Imran Khan and Prince Mohammed Bin Salman hold talks in Riyadh. File
The South Asian country has faced growing economic challenges, with high inflation, sliding forex reserves, a widening current account deficit and a depreciating currency.
Pakistan’s total liquid foreign reserves stand at $22,498 billion, based on central bank data.
Shaukat Tarin, finance adviser to Prime Minister Imran Khan, said in a tweet: “I want to thank His Excellency Crown Prince Mohammed Bin Salman and Kingdom of Saudi Arabia for the kind gesture.”
The loan from Saudi Arabia will be for one year at a 4% interest rate under the terms of the package, which was signed last month.
“This is positive news ... and will help bolster both the foreign exchange reserves and sentiments in the forex market,” Saad Hashemy, executive director at BMA Capital said.
The loan comes a week after the International Monetary Fund (IMF) agreed with Pakistan on measures needed to revive a stalled $6 billion funding programme.
The completion of the review, pending since earlier this year, would make available $750 million in IMF special drawing rights, or around $1 billion, bringing total disbursements so far to about $3 billion.
Pakistan’s central bank has raised its benchmark interest rate by 150 basis points to 8.75% to counter inflationary pressures.
Inflation had reached 11.5% in November, up from 9.2% a month earlier.
The Pakistani rupee, which closed on Friday at 176.77 at inter-bank against a dollar, has depreciated more than 11% since the start of this year.
Pakistan will end most exemptions on sales tax so that all sectors pay a uniform 17% as part of a package of belt tightening measures aimed at securing approval for a $1 billion tranche of IMF funding, officials said on Friday.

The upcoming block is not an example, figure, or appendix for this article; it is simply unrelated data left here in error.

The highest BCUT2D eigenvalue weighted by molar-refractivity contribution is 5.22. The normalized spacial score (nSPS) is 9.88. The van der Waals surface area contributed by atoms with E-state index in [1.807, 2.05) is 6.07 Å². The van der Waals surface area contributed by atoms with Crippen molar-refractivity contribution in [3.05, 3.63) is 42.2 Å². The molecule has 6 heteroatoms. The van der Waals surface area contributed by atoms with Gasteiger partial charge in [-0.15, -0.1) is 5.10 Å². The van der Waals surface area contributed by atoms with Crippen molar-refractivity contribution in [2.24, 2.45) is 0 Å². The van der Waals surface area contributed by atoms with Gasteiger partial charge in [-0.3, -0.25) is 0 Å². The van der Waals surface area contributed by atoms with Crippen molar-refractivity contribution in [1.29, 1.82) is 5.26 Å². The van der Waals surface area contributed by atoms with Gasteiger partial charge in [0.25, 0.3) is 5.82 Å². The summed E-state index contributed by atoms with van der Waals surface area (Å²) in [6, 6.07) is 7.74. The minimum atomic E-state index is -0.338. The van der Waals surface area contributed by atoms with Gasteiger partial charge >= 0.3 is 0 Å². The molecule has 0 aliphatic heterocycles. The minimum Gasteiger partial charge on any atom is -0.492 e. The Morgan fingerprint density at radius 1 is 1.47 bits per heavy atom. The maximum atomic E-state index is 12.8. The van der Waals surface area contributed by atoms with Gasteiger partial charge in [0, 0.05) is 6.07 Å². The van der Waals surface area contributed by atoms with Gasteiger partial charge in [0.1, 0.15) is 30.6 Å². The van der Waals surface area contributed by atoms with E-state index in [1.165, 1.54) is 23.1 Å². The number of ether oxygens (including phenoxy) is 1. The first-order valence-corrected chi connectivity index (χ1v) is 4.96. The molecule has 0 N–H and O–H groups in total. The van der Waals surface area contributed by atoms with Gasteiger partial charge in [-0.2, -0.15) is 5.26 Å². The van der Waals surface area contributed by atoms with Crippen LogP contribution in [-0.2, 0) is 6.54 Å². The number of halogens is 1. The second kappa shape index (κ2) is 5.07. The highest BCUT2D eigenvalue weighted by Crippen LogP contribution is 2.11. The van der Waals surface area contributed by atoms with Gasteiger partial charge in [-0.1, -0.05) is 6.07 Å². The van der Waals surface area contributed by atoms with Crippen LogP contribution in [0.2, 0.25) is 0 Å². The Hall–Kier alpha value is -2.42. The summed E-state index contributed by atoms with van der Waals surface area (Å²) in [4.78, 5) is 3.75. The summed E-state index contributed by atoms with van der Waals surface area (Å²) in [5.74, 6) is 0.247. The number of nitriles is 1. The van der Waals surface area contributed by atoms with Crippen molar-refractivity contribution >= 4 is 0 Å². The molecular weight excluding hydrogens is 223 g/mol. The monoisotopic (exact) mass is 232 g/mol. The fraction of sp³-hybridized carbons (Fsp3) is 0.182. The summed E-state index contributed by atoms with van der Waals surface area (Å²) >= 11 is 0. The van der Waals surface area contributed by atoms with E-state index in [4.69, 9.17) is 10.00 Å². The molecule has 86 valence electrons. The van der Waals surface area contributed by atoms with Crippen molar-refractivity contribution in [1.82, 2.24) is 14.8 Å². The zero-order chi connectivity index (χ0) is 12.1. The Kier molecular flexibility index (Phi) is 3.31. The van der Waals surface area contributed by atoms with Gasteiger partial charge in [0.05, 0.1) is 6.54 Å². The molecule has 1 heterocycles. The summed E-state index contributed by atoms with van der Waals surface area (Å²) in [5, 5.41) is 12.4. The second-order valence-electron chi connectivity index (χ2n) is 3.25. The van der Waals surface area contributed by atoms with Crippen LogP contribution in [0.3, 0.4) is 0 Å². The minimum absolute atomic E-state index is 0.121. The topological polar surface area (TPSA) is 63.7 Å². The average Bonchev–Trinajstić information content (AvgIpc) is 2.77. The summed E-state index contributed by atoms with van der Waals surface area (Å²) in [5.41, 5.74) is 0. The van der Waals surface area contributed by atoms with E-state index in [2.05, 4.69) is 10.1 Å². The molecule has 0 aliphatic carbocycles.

As well as withdrawing sales tax exemptions worth around Rs300 billion ($1.70 billion) a year, officials said a supplementary budget next week would also cut development spending. The measures will add further pressure on consumers already squeezed by galloping inflation and a sliding currency.
The IMF agreed last month to revive a stalled $6 billion funding programme but demanded further budgetary tightening from Pakistan before the next tranche worth some $1 billion could be approved.
"We've sent $1 billion to Saudi Arabia," he said. Another $1 billion will be repaid to Riyadh next month, a foreign ministry official said. Islamabad had returned $1 billion in July.
Prime Minister Imran Khan told a foreign TV that his government and the Pakistan army have the most harmonious relationship and noted that in the past, civilian and military leaderships had had a chequered relationship.
"Pakistan fully supports the kingdom with all its capacities in confronting these sabotage acts," the state news agency cited him as saying during a meeting with Saudi Crown Prince Mohammed Bin Salman, in the Red Sea port city of Jeddah.
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